• Dear Premed *
  • Academic Medicine Podcast
  • Medical School HQ
  • Pritzker Podcast
  • Sawbones
  • Quackiest
  • Andrea Tooley
  • Kevin MD
  • Medical School Admissions Doctor
  • Get into Medical School
  • Skeptics Guide to the Universe
  • Skeptoid
  • Audio Osmosis
  • The Short Coat Podcast
  • OldPreMeds Podcast
  • Tailing Admissions and Med Student Life

That’s pretty much it, for today. Hope you all have a lovely rest of the week.

#tbt | The Time I Ate Around the World… in Toronto

By the way, friends, this is a repost of a post that I’d published on BuzzFeed last spring. 🙂 For those of you who haven’t seen it (or, perhaps, wish to revisit?!) – I hope you enjoy!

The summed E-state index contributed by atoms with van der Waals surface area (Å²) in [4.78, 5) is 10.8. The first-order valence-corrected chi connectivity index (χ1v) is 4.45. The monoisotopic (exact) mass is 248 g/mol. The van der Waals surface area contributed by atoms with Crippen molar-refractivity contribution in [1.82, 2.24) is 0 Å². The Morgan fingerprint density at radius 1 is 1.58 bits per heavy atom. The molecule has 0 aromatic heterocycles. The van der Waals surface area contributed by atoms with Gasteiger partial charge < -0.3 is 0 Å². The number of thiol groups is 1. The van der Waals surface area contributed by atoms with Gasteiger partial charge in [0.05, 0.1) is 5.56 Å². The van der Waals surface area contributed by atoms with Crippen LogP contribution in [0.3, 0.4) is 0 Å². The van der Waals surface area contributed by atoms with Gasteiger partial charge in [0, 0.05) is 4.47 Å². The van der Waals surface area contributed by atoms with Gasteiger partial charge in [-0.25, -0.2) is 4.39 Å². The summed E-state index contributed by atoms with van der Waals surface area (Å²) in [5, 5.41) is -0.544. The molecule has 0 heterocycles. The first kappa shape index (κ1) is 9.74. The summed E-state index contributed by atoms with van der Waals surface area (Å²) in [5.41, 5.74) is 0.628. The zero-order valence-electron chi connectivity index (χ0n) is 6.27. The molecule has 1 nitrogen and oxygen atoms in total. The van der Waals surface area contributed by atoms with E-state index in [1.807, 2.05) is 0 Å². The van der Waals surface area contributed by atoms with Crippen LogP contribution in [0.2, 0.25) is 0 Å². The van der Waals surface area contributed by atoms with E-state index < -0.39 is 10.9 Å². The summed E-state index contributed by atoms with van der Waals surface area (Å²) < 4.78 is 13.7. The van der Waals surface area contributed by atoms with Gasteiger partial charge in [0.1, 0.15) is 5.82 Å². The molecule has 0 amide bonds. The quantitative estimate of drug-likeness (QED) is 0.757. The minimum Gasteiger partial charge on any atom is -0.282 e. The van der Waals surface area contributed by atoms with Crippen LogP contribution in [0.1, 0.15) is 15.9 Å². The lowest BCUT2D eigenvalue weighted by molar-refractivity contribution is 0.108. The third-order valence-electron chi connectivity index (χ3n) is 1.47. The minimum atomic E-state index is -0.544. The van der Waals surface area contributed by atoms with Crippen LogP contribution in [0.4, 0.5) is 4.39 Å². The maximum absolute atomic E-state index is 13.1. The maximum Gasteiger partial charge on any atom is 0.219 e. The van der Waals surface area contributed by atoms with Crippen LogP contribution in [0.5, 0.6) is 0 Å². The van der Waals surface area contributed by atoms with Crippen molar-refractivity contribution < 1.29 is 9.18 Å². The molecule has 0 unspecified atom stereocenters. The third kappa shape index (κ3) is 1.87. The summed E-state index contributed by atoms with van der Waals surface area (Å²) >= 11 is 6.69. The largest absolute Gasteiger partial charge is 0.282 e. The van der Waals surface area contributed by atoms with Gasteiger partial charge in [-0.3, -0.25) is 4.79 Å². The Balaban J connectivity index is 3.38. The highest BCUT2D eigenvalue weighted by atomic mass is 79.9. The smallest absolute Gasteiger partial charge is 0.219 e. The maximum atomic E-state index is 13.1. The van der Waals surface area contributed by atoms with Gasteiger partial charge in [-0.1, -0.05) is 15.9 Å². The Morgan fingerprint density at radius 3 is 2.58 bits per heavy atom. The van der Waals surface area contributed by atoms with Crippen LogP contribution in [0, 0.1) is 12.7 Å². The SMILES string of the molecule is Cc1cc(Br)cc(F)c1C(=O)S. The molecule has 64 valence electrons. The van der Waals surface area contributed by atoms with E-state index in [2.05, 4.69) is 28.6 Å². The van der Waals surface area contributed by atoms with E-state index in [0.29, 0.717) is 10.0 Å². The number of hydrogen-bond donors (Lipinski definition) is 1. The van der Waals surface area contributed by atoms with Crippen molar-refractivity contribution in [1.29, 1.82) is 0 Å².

Hi, everyone! My name is Cindy, and I am a 19 year-old food fanatic living in Waterloo, Ontario.

I study Kinesiology at the University of Waterloo, and recently finished my first work term. Because I am in the co-op program, I alternate between four months of school and four months of work. From January to April, I worked full-time as a clinical assistant at the Toronto Health Centre in downtown Toronto. It was my first time living alone in a big city, and I was super excited to say goodbye to exams and studying - and start exploring the incredible food scene!PS: my food blog, The Flying Foodie, celebrated its third birthday a few months ago. What started out as a gallery for my oatmeal photos has blossomed into a site for restaurant reviews, stressed-student rants, yoga progress photos, and travel notes. Ask me about the time I lived in Kathmandu (Nepal), St-Eustache (Quebec, Canada), or Paris (France)!